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Embedded Software Programming Rules, Tips and Tricks

Jean Labrosse - Watch Now - Duration: 28:53

Embedded Software Programming Rules, Tips and Tricks
Jean Labrosse
In this class, I will provide some of my favorite Embedded Systems Programming rules, tips and tricks. Specifically, I’ll cover some good design, coding and optimization techniques as well as things that will improve the overall quality of your code. Finally, I will also provide references to must have books.
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AlessandroDePin
Score: 0 | 10 months ago | 1 reply

This video contains precious pearls: it's a clear explanation of good software practices. Thanks a lot for your work and passion!

JeanLabrosseSpeaker
Score: 0 | 10 months ago | no reply

Thank you for your kind words.

Rick_D
Score: 0 | 10 months ago | 1 reply

Thanks for your insights. I particularly liked the Global/extern tips/trick

JeanLabrosseSpeaker
Score: 0 | 10 months ago | no reply

You are welcomed.

Kornak.ca-DevServices
Score: 0 | 10 months ago | 1 reply

Why is it that you advise against macros that invoke other macros? What are some downsides that you see in this practice? I've long used macros that invoke other macros for the purposes of abstracting mathematical operations (i.e #define TIMER_TICKS_PER_MSEC (TIMER_TICKS_PER_SEC / 1000) ), and have found the practice highly beneficial. Might there be some situations where it is a good idea to implement macros which invoke other macros? What is a situation or example where it is a bad idea to implement a macro which invokes other macros?

JeanLabrosseSpeaker
Score: 0 | 10 months ago | no reply

Well, I dont have an issue when a macro (code) includes another macro (constant). I have an issue when a code macro includes another code macro and worse yet, when that invokes another code macro!
Also, Iève seen a macro that was 30+ lines of code and included local labels and gotos.
I prefer using inline functions to complex code macros.

Scott.Becker
Score: 0 | 10 months ago | 1 reply

Hi Jean, thanks for the great talk. I have a question about Rule #8 on slide 14. In that part of the presentation you were advocating for adding extra spaces to make the code line up. I agree that it does make the code easier to read, but in my experience it also makes it harder (more time) to maintain. Do you have any thoughts on that balance, particularly as it pertains to this rule? Thanks.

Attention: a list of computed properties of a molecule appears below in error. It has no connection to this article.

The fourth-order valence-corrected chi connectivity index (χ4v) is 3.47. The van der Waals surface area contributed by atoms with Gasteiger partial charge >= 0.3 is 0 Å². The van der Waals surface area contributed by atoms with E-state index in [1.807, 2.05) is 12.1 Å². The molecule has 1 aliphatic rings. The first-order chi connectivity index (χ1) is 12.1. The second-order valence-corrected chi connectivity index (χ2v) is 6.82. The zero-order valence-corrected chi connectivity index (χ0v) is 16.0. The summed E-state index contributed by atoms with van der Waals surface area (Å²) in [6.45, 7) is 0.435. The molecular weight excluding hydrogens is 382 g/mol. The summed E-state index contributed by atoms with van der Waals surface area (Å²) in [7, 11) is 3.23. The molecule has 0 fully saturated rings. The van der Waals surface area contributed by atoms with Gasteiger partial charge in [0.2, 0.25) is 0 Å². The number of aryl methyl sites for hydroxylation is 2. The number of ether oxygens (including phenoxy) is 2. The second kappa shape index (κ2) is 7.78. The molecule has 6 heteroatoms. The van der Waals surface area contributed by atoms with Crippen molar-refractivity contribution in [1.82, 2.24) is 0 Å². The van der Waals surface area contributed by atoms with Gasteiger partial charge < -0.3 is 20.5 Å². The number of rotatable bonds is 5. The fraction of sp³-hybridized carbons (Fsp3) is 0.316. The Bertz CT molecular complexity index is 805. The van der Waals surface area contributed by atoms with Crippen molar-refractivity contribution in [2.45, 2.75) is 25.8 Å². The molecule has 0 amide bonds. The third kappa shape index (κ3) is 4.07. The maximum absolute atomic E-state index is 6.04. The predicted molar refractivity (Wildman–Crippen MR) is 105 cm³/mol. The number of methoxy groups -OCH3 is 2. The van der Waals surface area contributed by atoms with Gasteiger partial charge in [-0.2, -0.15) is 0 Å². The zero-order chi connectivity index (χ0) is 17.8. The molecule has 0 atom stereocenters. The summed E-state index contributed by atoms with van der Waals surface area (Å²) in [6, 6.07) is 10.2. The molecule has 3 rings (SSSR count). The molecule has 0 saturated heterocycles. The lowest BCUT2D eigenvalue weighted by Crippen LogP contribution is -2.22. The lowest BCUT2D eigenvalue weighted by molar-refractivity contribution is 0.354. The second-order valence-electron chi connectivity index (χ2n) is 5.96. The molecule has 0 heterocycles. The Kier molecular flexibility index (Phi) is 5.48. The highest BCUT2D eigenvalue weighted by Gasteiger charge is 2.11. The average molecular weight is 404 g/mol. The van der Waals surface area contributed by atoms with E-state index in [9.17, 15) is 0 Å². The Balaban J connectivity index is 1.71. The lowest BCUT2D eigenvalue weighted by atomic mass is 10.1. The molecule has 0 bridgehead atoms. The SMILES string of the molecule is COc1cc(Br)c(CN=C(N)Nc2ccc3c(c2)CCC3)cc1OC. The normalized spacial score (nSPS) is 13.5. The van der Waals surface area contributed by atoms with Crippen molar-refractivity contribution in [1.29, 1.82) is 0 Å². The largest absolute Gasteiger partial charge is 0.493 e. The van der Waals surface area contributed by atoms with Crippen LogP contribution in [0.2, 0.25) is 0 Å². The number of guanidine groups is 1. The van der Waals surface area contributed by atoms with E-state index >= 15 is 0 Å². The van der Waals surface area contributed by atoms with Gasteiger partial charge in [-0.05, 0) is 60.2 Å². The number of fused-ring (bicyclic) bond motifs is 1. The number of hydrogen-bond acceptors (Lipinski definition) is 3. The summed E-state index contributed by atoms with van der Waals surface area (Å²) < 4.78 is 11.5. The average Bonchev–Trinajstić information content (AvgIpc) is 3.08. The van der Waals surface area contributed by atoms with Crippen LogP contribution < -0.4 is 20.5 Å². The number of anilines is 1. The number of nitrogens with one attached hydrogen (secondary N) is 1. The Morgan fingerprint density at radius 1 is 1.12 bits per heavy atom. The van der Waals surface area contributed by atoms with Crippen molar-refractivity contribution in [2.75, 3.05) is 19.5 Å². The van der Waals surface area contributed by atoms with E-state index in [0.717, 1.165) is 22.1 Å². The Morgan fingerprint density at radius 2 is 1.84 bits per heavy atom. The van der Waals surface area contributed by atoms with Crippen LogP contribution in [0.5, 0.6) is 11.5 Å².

JeanLabrosseSpeaker
Score: 0 | 10 months ago | no reply

Scott, thanks for your question. Well, I realize that it's harder to maintain but for me, it's worth the effort. Also, some editor have 'column mode' where you can highlight a column of text and add spaces in that column or delete spaces. That's a feature I requested to be added in IAR's Embedded Workbench (which they did) and it makes life so much easier to shift left or right columns. I used to use CodeRight years ago which had that feature. I'm sure other editors have it too.

Thomas.Schaertel
Score: 0 | 10 months ago | 1 reply

Hi Jean, like always a great talk. Those great and practical insights help a lot for clean code. Thanks a lot!

JeanLabrosseSpeaker
Score: 0 | 10 months ago | no reply

Thank you Thomas.

AliceWang
Score: 0 | 10 months ago | 1 reply

Clear and straightforward talk! Thank you!

JeanLabrosseSpeaker
Score: 0 | 10 months ago | no reply

Thank you, I'm glad you liked it.

SimonSmith
Score: 1 | 10 months ago | 1 reply

It's always a pleasure reading the uC/OS-III code when debugging. The API is very consistent. Did you format the code and the function header comments all by hand throughout, or use a tool to enforce it? I find even when we have a coding standard, everyone's style is still ever so slightly different.

JeanLabrosseSpeaker
Score: 1 | 10 months ago | 1 reply

Thanks for the kind words. All formatted by hand. There was nothing at the time that I was satisfied with to do it automatically.

SimonSmith
Score: 0 | 10 months ago | no reply

It’s a great RTOS that I enjoy working with in my day job. I get the feeling that it’s a much less popular choice nowadays. I tried uC/FS with it (mainly because of the wear levelling), but struggled with it. So if you’re looking for inspiration for next year’s talks, anything Micrium-related would be good!

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